The Okanagan Valley Wine Region is My First Love (sorry, family)
The BC wine scene has flourished since the 1970’s when fruit orchards were swapped out for vineyards en masse, and it’s really been in the last 10 years that it has become a powerhouse producer in the New World. From huge producers like Mission Hill, to boutique wineries like Liquidity (a favourite of mine!), the Okanagan Valley is a force to be reckoned with when it comes to the quality, variety, and price of it’s wines.
It’s, like, really important to the Canadian wine industry.
The Okanagan Valley contains 84% of the vineyards in British Columbia, and is the second largest wine growing region in Canada (after the Niagara Peninsula). The entire valley stretches over 250 kilometers, from 50th Parallel Estate in Lake Country in the north, to Lariana Cellars in Osoyoos to the south (where you can literally see across the Canada-US border), the valley contains over 182 wineries—and new ones are opening every year.
There are seven sub-regions within the Okanagan Valley wine growing region, and each one has a distinct micro-climate that influences the flavours of the grapes grown. These regions are informal, and not officially recognized as sub-appellations, but the divisions are used by the industry nonetheless. From north to south, the regions are:
Golden Mile Bench
In January and February, we’ll explore the individual sub-regions in depth, so stay tuned!
Varietals and Availability
Like many wine growing regions in the New World, the Okanagan Valley almost exclusively grows noble grapes. The difference between many New World regions and the Okanagan Valley are that less than 40% of the wines made here are available outside of Canada, and even then the international exporters pretty much begin and end with the powerhouse Mission Hill Estates brands. With most wineries you are able to order their wines by the case online, although international shipping will vary from winery to winery.
There are smaller wineries that are playing around with some of the less-common grapes, and Viognier is fast becoming a popular varietal to grow, especially south from OK Falls to Osoyoos because the heat helps develop the flavours beautifully. (I blogged about my love of Viognier here).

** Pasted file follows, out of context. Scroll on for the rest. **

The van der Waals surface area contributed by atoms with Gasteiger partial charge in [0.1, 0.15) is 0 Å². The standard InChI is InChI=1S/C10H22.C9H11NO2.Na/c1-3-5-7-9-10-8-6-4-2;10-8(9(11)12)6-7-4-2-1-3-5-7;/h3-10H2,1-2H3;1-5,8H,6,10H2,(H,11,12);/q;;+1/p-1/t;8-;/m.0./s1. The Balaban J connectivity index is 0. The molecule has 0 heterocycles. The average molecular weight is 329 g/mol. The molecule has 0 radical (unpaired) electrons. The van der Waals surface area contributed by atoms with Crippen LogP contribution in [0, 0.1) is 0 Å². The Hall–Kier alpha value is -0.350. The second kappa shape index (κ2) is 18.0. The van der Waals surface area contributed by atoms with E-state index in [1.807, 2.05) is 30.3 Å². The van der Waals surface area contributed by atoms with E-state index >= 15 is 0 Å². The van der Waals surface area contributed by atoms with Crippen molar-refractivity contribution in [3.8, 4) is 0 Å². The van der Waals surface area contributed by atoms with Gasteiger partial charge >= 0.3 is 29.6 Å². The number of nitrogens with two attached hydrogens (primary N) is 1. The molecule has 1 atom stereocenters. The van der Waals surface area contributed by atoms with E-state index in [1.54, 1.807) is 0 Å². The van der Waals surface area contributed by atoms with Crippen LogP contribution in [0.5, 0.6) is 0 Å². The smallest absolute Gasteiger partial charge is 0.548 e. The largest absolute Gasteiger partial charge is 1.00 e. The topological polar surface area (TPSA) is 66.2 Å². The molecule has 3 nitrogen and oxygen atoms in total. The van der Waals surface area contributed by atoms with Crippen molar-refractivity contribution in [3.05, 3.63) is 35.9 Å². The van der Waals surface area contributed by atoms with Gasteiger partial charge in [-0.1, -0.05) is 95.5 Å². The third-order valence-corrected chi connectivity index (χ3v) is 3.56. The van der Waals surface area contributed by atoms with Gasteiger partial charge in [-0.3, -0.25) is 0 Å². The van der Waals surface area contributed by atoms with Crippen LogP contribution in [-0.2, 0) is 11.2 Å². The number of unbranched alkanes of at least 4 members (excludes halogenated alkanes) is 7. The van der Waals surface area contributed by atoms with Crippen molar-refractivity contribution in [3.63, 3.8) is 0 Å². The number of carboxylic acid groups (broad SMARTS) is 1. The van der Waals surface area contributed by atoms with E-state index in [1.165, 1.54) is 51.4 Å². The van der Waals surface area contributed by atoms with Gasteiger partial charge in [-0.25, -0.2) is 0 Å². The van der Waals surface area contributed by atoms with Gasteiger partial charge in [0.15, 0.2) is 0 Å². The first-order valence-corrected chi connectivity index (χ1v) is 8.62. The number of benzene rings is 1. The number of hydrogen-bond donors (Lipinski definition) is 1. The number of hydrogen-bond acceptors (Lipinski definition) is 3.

Although micro-climates exist throughout the Okanagan Valley, officially the climate is categorized as a continental climate. This is tempered by the deep Okanagan Lake, as well as the surrounding lakes found throughout the region. Thanks to the Cascade and Coast Mountains, a rain shadow effect shields the Okanagan Valley from the abundance of rain experienced on the coast. Because of the lowered annual rain yield, irrigation throughout the region is a must—in most cases, vineyards choose to tap into local water sources (such as glacial water) rather than utilizing the surrounding cities’ drinking water sources.
The winters are moderate and short in length, while the growing season is quite long. In the height of the growing season, temperatures are hot—often hitting highs of 30 degrees Celsius and higher. This is the main reason that Okanagan Valley white wines are often described as “sunshine in a bottle”; the high temperatures produce sweeter, fruitier grapes, resulting in bright, flavourful wines.
I can’t recommend the Okanagan Valley enough to wine lovers, wine explorers, or people that just want a visually stunning vacation. My husband has family in Oliver, so we are spoiled by choice when it comes to visiting the wineries in person, and we’ve thoroughly explored the Naramata Bench, Oliver, and Osoyoos sub-regions. I’m entirely biased, but I challenge you to find a wine region that I will love more than the OKV!
A big thanks to Wine BC for the photos in this post, and for the reference material. If you’re planning a trip to British Columbia to experience the wine regions, I highly recommend using their trip planning resources.